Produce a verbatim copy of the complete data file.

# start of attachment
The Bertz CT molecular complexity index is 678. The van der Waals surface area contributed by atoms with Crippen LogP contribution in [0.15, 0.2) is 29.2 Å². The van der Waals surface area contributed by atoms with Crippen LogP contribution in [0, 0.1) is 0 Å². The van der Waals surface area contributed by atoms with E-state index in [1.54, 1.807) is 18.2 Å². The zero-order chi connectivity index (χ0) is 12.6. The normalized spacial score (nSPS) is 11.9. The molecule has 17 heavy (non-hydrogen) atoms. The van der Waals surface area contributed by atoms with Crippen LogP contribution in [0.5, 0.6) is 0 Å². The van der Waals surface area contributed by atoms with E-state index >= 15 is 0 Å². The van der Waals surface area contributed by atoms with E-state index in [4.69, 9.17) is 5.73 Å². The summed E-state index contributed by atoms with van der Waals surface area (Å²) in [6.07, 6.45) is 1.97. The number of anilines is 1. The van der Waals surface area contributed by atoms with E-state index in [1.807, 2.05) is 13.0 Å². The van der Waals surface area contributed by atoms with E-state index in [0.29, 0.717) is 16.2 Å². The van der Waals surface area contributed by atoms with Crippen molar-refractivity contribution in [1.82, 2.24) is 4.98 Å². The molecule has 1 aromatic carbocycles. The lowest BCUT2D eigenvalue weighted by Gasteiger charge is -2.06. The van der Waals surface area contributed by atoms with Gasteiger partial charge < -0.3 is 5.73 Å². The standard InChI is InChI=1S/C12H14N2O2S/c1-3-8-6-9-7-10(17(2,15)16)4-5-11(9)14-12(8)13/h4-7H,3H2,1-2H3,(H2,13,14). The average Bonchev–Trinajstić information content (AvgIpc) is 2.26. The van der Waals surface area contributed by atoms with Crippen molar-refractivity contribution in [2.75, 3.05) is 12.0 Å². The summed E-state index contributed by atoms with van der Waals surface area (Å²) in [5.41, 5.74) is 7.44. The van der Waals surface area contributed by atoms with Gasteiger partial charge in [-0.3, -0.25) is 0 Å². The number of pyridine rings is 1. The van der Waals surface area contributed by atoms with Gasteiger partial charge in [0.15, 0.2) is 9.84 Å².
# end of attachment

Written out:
The Bertz CT molecular complexity index is 678. The van der Waals surface area contributed by atoms with Crippen LogP contribution in [0.15, 0.2) is 29.2 Å². The van der Waals surface area contributed by atoms with Crippen LogP contribution in [0, 0.1) is 0 Å². The van der Waals surface area contributed by atoms with E-state index in [1.54, 1.807) is 18.2 Å². The zero-order chi connectivity index (χ0) is 12.6. The normalized spacial score (nSPS) is 11.9. The molecule has 17 heavy (non-hydrogen) atoms. The van der Waals surface area contributed by atoms with Crippen LogP contribution in [0.5, 0.6) is 0 Å². The van der Waals surface area contributed by atoms with E-state index >= 15 is 0 Å². The van der Waals surface area contributed by atoms with E-state index in [4.69, 9.17) is 5.73 Å². The summed E-state index contributed by atoms with van der Waals surface area (Å²) in [6.07, 6.45) is 1.97. The number of anilines is 1. The van der Waals surface area contributed by atoms with E-state index in [1.807, 2.05) is 13.0 Å². The van der Waals surface area contributed by atoms with E-state index in [0.29, 0.717) is 16.2 Å². The van der Waals surface area contributed by atoms with Crippen molar-refractivity contribution in [1.82, 2.24) is 4.98 Å². The molecule has 1 aromatic carbocycles. The lowest BCUT2D eigenvalue weighted by Gasteiger charge is -2.06. The van der Waals surface area contributed by atoms with Gasteiger partial charge < -0.3 is 5.73 Å². The standard InChI is InChI=1S/C12H14N2O2S/c1-3-8-6-9-7-10(17(2,15)16)4-5-11(9)14-12(8)13/h4-7H,3H2,1-2H3,(H2,13,14). The average Bonchev–Trinajstić information content (AvgIpc) is 2.26. The van der Waals surface area contributed by atoms with Crippen molar-refractivity contribution in [2.75, 3.05) is 12.0 Å². The summed E-state index contributed by atoms with van der Waals surface area (Å²) in [5.41, 5.74) is 7.44. The van der Waals surface area contributed by atoms with Gasteiger partial charge in [-0.3, -0.25) is 0 Å². The number of pyridine rings is 1. The van der Waals surface area contributed by atoms with Gasteiger partial charge in [0.15, 0.2) is 9.84 Å².